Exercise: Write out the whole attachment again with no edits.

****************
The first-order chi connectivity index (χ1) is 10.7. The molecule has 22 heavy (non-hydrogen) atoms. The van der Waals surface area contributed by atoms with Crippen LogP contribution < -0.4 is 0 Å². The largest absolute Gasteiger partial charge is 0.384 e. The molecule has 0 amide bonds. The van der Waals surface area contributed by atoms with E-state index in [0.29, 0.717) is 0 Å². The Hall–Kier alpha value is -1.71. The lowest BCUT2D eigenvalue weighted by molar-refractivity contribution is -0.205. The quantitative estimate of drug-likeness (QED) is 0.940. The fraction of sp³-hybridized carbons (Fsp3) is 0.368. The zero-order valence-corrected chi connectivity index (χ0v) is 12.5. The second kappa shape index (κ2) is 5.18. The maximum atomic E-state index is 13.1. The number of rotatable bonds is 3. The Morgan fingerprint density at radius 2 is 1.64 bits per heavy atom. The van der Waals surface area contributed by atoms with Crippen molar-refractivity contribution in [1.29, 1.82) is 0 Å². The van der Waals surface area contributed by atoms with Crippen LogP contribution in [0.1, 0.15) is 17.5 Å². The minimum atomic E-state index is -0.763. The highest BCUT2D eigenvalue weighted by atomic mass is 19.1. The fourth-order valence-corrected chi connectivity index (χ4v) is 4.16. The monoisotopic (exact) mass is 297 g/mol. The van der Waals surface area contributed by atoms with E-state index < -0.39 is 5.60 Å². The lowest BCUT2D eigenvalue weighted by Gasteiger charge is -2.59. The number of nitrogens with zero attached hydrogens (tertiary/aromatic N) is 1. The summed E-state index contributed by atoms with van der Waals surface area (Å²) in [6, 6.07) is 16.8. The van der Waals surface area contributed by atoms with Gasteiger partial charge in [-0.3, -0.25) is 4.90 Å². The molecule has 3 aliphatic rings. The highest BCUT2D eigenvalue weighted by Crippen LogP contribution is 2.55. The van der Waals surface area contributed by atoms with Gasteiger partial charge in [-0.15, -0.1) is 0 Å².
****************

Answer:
The first-order chi connectivity index (χ1) is 10.7. The molecule has 22 heavy (non-hydrogen) atoms. The van der Waals surface area contributed by atoms with Crippen LogP contribution < -0.4 is 0 Å². The largest absolute Gasteiger partial charge is 0.384 e. The molecule has 0 amide bonds. The van der Waals surface area contributed by atoms with E-state index in [0.29, 0.717) is 0 Å². The Hall–Kier alpha value is -1.71. The lowest BCUT2D eigenvalue weighted by molar-refractivity contribution is -0.205. The quantitative estimate of drug-likeness (QED) is 0.940. The fraction of sp³-hybridized carbons (Fsp3) is 0.368. The zero-order valence-corrected chi connectivity index (χ0v) is 12.5. The second kappa shape index (κ2) is 5.18. The maximum atomic E-state index is 13.1. The number of rotatable bonds is 3. The Morgan fingerprint density at radius 2 is 1.64 bits per heavy atom. The van der Waals surface area contributed by atoms with Crippen molar-refractivity contribution in [1.29, 1.82) is 0 Å². The van der Waals surface area contributed by atoms with Crippen LogP contribution in [0.1, 0.15) is 17.5 Å². The minimum atomic E-state index is -0.763. The highest BCUT2D eigenvalue weighted by atomic mass is 19.1. The fourth-order valence-corrected chi connectivity index (χ4v) is 4.16. The monoisotopic (exact) mass is 297 g/mol. The van der Waals surface area contributed by atoms with E-state index < -0.39 is 5.60 Å². The lowest BCUT2D eigenvalue weighted by Gasteiger charge is -2.59. The number of nitrogens with zero attached hydrogens (tertiary/aromatic N) is 1. The summed E-state index contributed by atoms with van der Waals surface area (Å²) in [6, 6.07) is 16.8. The van der Waals surface area contributed by atoms with Gasteiger partial charge in [-0.3, -0.25) is 4.90 Å². The molecule has 3 aliphatic rings. The highest BCUT2D eigenvalue weighted by Crippen LogP contribution is 2.55. The van der Waals surface area contributed by atoms with Gasteiger partial charge in [-0.15, -0.1) is 0 Å².